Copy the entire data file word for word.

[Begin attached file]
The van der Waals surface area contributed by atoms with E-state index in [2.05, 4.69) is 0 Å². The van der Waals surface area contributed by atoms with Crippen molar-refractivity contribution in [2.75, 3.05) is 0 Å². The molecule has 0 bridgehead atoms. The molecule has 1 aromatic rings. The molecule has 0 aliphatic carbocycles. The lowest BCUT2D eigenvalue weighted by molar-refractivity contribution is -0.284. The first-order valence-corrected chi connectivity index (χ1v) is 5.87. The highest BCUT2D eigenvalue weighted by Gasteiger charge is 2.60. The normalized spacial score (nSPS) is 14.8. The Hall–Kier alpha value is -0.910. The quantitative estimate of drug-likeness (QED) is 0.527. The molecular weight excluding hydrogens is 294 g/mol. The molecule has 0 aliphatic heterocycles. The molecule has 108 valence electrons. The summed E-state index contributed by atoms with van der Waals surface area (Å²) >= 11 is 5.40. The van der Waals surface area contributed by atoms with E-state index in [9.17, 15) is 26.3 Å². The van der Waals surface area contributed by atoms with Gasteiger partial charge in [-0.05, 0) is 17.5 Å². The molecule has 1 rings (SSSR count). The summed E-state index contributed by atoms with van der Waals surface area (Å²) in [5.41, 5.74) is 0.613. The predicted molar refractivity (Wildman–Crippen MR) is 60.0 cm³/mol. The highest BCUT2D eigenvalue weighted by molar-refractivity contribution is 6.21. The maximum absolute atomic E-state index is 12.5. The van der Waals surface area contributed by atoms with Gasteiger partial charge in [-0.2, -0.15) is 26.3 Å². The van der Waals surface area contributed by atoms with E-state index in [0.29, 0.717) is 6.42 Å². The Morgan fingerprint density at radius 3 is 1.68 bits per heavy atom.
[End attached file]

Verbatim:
The van der Waals surface area contributed by atoms with E-state index in [2.05, 4.69) is 0 Å². The van der Waals surface area contributed by atoms with Crippen molar-refractivity contribution in [2.75, 3.05) is 0 Å². The molecule has 0 bridgehead atoms. The molecule has 1 aromatic rings. The molecule has 0 aliphatic carbocycles. The lowest BCUT2D eigenvalue weighted by molar-refractivity contribution is -0.284. The first-order valence-corrected chi connectivity index (χ1v) is 5.87. The highest BCUT2D eigenvalue weighted by Gasteiger charge is 2.60. The normalized spacial score (nSPS) is 14.8. The Hall–Kier alpha value is -0.910. The quantitative estimate of drug-likeness (QED) is 0.527. The molecular weight excluding hydrogens is 294 g/mol. The molecule has 0 aliphatic heterocycles. The molecule has 108 valence electrons. The summed E-state index contributed by atoms with van der Waals surface area (Å²) >= 11 is 5.40. The van der Waals surface area contributed by atoms with E-state index in [9.17, 15) is 26.3 Å². The van der Waals surface area contributed by atoms with Gasteiger partial charge in [-0.05, 0) is 17.5 Å². The molecule has 1 rings (SSSR count). The summed E-state index contributed by atoms with van der Waals surface area (Å²) in [5.41, 5.74) is 0.613. The predicted molar refractivity (Wildman–Crippen MR) is 60.0 cm³/mol. The highest BCUT2D eigenvalue weighted by molar-refractivity contribution is 6.21. The maximum absolute atomic E-state index is 12.5. The van der Waals surface area contributed by atoms with Gasteiger partial charge in [-0.2, -0.15) is 26.3 Å². The van der Waals surface area contributed by atoms with E-state index in [0.29, 0.717) is 6.42 Å². The Morgan fingerprint density at radius 3 is 1.68 bits per heavy atom.